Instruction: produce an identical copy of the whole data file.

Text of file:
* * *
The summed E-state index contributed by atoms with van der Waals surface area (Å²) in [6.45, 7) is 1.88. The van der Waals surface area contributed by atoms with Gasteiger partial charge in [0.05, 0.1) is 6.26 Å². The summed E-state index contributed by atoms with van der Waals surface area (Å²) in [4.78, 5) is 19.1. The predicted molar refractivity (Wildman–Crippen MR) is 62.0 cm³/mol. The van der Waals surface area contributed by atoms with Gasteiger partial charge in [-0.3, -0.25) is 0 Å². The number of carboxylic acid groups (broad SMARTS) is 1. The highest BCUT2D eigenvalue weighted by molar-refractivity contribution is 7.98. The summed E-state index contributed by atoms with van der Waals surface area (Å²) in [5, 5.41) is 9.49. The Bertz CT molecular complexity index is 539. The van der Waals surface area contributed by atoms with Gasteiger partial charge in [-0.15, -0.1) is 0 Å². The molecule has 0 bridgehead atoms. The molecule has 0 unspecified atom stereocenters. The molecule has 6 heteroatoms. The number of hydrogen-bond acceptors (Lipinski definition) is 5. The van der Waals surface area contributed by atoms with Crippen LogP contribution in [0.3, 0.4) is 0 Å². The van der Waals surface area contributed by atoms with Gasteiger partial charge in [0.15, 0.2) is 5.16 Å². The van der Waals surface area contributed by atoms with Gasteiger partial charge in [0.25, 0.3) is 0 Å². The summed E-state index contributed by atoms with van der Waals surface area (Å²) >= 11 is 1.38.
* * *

The summed E-state index contributed by atoms with van der Waals surface area (Å²) in [6.45, 7) is 1.88. The van der Waals surface area contributed by atoms with Gasteiger partial charge in [0.05, 0.1) is 6.26 Å². The summed E-state index contributed by atoms with van der Waals surface area (Å²) in [4.78, 5) is 19.1. The predicted molar refractivity (Wildman–Crippen MR) is 62.0 cm³/mol. The van der Waals surface area contributed by atoms with Gasteiger partial charge in [-0.3, -0.25) is 0 Å². The number of carboxylic acid groups (broad SMARTS) is 1. The highest BCUT2D eigenvalue weighted by molar-refractivity contribution is 7.98. The summed E-state index contributed by atoms with van der Waals surface area (Å²) in [5, 5.41) is 9.49. The Bertz CT molecular complexity index is 539. The van der Waals surface area contributed by atoms with Gasteiger partial charge in [-0.15, -0.1) is 0 Å². The molecule has 0 bridgehead atoms. The molecule has 0 unspecified atom stereocenters. The molecule has 6 heteroatoms. The number of hydrogen-bond acceptors (Lipinski definition) is 5. The van der Waals surface area contributed by atoms with Crippen LogP contribution in [0.3, 0.4) is 0 Å². The van der Waals surface area contributed by atoms with Gasteiger partial charge in [0.15, 0.2) is 5.16 Å². The van der Waals surface area contributed by atoms with Gasteiger partial charge in [0.25, 0.3) is 0 Å². The summed E-state index contributed by atoms with van der Waals surface area (Å²) >= 11 is 1.38.